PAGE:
Via PRNewswire - Every year more than 4.5 million Americans, more than half of them children, are bitten by dogs. As part of the National Dog Bite Prevention Week coalition, American Humane Association encourages adults to teach children how to avoid dog bites and learn the importance of pet owner responsibility.
"For thousands of years, dogs have been our best friends, providing love, comfort and protection," says Dr. Robin Ganzert, president and CEO of American Humane Association. "In turn, we must be their best friends and protect all those around us – ourselves, our children, and our dogs – from the dangers and consequences of dog bites through good prevention strategies."
"The majority of emergency room treatments for dog bites involve children," says Dr. Kwane Stewart, chief veterinary officer at American Humane Association. "Studies have also shown that the greatest percentage of dog-bite fatalities occurred among children and unsupervised newborns."
Dogs can bite for many reasons, including improper care and/or a lack of socialization. All dogs, even well-trained gentle dogs, are capable of biting when provoked, especially when eating, sleeping or caring for puppies. Thus, even when a bite is superficial or classified as "provoked," dogs may be abandoned or euthanized. Therefore, it's vitally important to keep both children and dogs safe by preventing dog bites wherever possible.
To reduce the number of injuries to people and the risk of relinquishment of dogs that bite, American Humane Association offers the following suggestions:
- Never approach an unknown dog or a dog that is alone without an owner, and always ask for permission before petting the dog.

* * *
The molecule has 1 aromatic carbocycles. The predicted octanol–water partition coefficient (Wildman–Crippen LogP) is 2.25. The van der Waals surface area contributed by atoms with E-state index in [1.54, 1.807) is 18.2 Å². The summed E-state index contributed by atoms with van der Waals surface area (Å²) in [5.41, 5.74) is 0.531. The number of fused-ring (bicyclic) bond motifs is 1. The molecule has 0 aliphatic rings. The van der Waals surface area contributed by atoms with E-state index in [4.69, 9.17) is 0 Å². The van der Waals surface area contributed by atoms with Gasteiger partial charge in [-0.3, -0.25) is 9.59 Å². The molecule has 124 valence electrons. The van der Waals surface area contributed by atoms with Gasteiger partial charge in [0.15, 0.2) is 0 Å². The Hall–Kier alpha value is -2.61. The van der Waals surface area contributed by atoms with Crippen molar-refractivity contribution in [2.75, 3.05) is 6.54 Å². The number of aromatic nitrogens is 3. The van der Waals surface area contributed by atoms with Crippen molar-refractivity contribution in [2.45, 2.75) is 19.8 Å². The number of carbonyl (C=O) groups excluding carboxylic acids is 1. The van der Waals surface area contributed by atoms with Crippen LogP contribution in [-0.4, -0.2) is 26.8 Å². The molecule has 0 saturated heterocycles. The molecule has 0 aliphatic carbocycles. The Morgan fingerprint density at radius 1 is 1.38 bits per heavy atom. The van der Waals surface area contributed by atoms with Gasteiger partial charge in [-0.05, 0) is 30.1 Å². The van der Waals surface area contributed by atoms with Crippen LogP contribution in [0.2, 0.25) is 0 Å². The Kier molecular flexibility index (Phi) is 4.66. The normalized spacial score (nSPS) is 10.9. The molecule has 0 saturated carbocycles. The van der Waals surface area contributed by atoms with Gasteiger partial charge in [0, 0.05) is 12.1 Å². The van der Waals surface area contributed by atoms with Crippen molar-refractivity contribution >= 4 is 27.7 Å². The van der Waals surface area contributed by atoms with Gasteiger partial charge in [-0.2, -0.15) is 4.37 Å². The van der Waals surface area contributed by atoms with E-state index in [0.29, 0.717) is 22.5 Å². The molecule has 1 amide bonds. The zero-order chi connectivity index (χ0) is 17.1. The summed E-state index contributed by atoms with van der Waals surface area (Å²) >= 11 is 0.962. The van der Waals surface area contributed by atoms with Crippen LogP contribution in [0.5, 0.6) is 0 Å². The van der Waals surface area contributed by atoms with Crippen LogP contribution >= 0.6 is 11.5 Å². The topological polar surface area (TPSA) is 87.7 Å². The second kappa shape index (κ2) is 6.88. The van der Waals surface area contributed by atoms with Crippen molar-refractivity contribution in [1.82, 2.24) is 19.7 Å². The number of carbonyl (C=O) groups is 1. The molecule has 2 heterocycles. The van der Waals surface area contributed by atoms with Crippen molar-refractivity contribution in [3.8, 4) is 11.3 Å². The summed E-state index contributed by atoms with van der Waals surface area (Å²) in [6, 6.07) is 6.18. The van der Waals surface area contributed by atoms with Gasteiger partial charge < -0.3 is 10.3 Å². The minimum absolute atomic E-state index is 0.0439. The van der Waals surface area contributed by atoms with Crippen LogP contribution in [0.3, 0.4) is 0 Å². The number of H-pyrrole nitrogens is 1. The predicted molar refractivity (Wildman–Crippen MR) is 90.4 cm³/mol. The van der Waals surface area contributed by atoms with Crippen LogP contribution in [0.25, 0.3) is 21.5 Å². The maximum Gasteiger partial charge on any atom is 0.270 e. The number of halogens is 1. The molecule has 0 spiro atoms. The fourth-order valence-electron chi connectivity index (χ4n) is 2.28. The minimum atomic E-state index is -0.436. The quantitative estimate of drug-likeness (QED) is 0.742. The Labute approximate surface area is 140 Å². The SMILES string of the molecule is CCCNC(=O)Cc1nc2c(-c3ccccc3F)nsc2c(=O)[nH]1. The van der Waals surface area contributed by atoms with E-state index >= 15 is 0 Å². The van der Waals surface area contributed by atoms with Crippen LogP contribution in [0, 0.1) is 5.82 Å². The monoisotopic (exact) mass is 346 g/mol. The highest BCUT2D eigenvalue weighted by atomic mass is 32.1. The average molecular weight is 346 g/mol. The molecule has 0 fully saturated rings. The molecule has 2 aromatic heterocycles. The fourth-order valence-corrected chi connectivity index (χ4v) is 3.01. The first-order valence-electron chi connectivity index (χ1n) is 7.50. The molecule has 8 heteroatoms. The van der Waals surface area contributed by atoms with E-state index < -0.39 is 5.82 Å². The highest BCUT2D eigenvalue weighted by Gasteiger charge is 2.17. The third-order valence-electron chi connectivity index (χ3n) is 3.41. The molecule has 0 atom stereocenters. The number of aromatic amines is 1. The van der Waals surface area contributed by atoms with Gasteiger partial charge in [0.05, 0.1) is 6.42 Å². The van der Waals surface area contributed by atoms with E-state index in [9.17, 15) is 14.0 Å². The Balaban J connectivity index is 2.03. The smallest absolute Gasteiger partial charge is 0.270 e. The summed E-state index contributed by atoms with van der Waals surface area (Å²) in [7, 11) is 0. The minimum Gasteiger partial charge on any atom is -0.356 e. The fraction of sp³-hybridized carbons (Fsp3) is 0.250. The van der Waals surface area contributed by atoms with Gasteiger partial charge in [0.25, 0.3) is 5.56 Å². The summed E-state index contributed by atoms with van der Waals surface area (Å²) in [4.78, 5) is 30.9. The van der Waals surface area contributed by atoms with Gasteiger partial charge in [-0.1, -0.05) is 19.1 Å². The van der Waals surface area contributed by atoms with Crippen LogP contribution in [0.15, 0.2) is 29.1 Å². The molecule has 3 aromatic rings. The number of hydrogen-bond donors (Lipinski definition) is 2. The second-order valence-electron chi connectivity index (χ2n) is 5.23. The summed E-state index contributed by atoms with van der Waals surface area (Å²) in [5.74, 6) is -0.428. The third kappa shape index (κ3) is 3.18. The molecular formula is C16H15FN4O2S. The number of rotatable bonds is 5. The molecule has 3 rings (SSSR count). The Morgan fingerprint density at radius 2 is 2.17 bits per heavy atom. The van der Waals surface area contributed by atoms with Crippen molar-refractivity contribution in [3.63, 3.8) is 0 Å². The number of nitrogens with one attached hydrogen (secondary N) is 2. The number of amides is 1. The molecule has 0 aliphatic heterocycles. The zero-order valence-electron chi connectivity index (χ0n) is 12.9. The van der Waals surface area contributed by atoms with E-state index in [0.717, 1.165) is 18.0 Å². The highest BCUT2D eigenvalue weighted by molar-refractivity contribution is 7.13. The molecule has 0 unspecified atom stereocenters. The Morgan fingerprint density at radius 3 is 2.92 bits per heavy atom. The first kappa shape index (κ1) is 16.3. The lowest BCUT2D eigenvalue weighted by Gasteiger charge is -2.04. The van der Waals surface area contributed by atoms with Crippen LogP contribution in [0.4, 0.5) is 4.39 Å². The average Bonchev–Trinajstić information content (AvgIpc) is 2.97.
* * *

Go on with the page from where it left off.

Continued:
- Never approach an injured animal – find an adult who can get the help it needs
- Never approach a dog that is eating, sleeping or nursing puppies.
- Don't poke, hit, pull, pinch or tease a dog.
For Dog Owners:
- Never leave a baby or small child alone with a dog, even if it is a family pet.
- Interactions between children and dogs should always be monitored to ensure the safety of both your child and your dog.
- Teach your children to treat the dog with respect and not to engage in rough or aggressive play.
- Make sure your pet is socialized as a young puppy so it feels at ease around people and other animals.
- Never put your dog in a position where it feels threatened.
- Walk and exercise your dog regularly to keep it healthy and to provide mental stimulation.
- Use a leash in public to ensure you are able to control your dog.
- Regular veterinary care is essential to maintain your dog's health; a sick or injured dog is more likely to bite.
- Be alert, if someone approaches you and your dog - caution them to wait before petting the dog, give your pet time to be comfortable with a stranger.
American Humane Association also offers a free online booklet available for families with children called “Pet Meets Baby," providing valuable information on introducing a new child to a home with a pet – or a new pet into a home with a child.
For more information on National Dog Bite Prevention Week, visit http://bit.ly/1JnFBfD